Getting Rid of Ants

Q.    I have a question about ants. We have had a problem with the small, brown ants.  We have tried the borax & sugar, and poison, nothing works. Does anyone have any suggestions?

• We have ‘them, too. About everybody we know does, here in Southern California. We don’t like to spray poisons around, so we have to put up with them to some extent, but we have found that they hate baby powder (preferably scented talcum). If you find a trail of them in your house, or some "scouts" looking for food so they can bring the rest of their nest to enjoy it, just sprinkle the baby powder on the ants and wherever they are coming in from, if you can find it, and you will see them begin to get upset. After a while, they’ll be gone, and they won’t be back again for awhile, even after you remove the powder. We dust  baby powder on our honey jar and sugar bowl, as well as the outside of the cats’ dish and it keeps the ants off.

• Sounds crazy, but try vinegar! Fill a squirt bottle with plain old cheap white vinegar, and squirt it anyplace you’ve seen ants (kitchen counters, windowsills, etc) and let it dry. It’s non-toxic, won’t harm anything, and the smell will go away in just a couple of minutes. It worked for me!

• I have a suggestion for the ant problem; plain old cinnamon. I put in or at the site of the ant invasion, they back off quick!

• Black pepper is a nonlethal, poison free, cheap, and safe way to get rid of ants – sprinkle the black pepper where you see them congregating and watch ‘them scatter. Follow them to where they’re exiting – which is the same spot they’re entering in at – and sprinkle the pepper at that spot to keep them from coming back in. It’s safe to use in your cabinets, on windowsills, near your pets and kids, around food, etc.

• I have a book with several tips for the use of apple cider vinegar. One of them is getting rid of ants.  Make a mixture of 50/50 water and vinegar and pour it into a spray bottle. Spray the surface with the solution several times a day. Ants guide themselves with their scent. Vinegar has a natural chemical that alters ants’ scent and which ants avoid.

• My husband was in conversation recently with a gentleman in the pest control business. This man preferred to use environmentally safe methods to control pests. His recommendation for ants was: equal parts Windex and Ivory Soap. Simply mix, and spray problem areas.

• Most ant poisons have a sweetness to them that attracts most but not all ants. Some ants are attracted to grease. Observe your ants and see what they like, maybe you need a different bait. Also, though this is sometimes difficult, see if you can trace them back to where they are getting in, because caulking is usually the best solution, as it prevents recurrence.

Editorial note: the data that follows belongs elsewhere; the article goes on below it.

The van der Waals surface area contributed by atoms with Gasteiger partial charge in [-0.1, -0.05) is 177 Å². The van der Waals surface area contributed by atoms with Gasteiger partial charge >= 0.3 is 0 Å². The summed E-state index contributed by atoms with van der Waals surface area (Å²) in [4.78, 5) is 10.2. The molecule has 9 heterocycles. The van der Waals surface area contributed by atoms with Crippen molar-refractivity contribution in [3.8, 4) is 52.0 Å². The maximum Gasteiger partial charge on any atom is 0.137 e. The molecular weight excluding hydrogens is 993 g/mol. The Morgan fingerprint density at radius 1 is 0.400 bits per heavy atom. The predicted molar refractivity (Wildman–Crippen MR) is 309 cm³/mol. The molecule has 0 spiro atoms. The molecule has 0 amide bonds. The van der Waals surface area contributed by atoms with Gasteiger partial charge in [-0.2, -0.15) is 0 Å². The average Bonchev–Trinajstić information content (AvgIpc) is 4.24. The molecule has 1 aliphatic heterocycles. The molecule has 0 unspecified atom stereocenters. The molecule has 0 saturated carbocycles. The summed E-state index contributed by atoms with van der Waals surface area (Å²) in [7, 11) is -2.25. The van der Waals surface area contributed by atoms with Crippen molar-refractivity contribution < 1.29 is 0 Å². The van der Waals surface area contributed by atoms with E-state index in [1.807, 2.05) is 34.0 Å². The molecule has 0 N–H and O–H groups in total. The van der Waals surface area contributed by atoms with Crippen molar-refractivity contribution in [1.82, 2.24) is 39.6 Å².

• I live in south Florida, the bug capital of the world, and I don’t use anything toxic in or around my home. I discovered a safe way to get rid of ants. I found Shakley’s Basic H. It is a non-toxic soap made from soybeans. I take a pint spray bottle, fill it 1/3 with Basic H and 2/3 with water, mixing gently. Follow your trail of ants to try to discover where they are entering. Spray a thin stream of the mix around where they are coming in. I also spray around my door frames and into any openings where they might enter. Caulking any little holes or openings is also helpful. Please remember this is a SOAP. Do not spray where it will be stepped on and someone will slip. I reapply it as needed. Try to keep it off painted surfaces as it will eventually bubble the paint. You can also put three tablespoons into a Miracle Grow feeder full of water and spray outside around the foundation of your house. It will soak into the soil and get into the nests. Do this once or twice a month until the problem abates. As an added bonus, use the same mixture in your feeder and spray your lawn to keep it flea free.  I also keep the little spray bottle handy to spritz any bugs that try to dash in the door when it’s open. If it can kill a palmetto bug (roaches that are as big as B-52’s), it will kill anything!

• I had a bad problem with them last year and tried everything. Then, I read in a book to place Bay Leaves on your counters and preferably along the trail where they are coming in (if you can find it). It worked. Now I make sure that I keep some behind my canisters, etc. on my countertops.

• We use plain white chalk drawn in a line at the place they come in they wont cross for some reason and also I use comet cleanser sprinkled where children/animals don’t go.